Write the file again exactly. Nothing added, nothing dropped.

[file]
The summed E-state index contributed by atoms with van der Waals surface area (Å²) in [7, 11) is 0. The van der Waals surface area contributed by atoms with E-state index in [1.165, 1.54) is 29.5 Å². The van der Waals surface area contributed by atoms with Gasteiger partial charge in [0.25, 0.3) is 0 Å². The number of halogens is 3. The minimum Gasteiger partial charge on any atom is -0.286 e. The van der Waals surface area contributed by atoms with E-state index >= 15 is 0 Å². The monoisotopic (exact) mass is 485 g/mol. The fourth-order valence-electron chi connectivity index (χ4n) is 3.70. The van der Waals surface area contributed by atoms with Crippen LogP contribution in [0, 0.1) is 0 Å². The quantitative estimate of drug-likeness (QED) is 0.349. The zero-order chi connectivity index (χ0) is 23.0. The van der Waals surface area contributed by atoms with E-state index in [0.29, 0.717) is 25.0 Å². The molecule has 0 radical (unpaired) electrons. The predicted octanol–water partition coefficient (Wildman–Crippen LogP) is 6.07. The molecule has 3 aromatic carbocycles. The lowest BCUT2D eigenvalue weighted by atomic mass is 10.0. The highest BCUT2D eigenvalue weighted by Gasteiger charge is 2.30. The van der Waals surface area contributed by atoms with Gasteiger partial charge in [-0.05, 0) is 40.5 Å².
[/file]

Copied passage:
The summed E-state index contributed by atoms with van der Waals surface area (Å²) in [7, 11) is 0. The van der Waals surface area contributed by atoms with E-state index in [1.165, 1.54) is 29.5 Å². The van der Waals surface area contributed by atoms with Gasteiger partial charge in [0.25, 0.3) is 0 Å². The number of halogens is 3. The minimum Gasteiger partial charge on any atom is -0.286 e. The van der Waals surface area contributed by atoms with E-state index >= 15 is 0 Å². The monoisotopic (exact) mass is 485 g/mol. The fourth-order valence-electron chi connectivity index (χ4n) is 3.70. The van der Waals surface area contributed by atoms with Crippen LogP contribution in [0, 0.1) is 0 Å². The quantitative estimate of drug-likeness (QED) is 0.349. The zero-order chi connectivity index (χ0) is 23.0. The van der Waals surface area contributed by atoms with E-state index in [0.29, 0.717) is 25.0 Å². The molecule has 0 radical (unpaired) electrons. The predicted octanol–water partition coefficient (Wildman–Crippen LogP) is 6.07. The molecule has 3 aromatic carbocycles. The lowest BCUT2D eigenvalue weighted by atomic mass is 10.0. The highest BCUT2D eigenvalue weighted by Gasteiger charge is 2.30. The van der Waals surface area contributed by atoms with Gasteiger partial charge in [-0.05, 0) is 40.5 Å².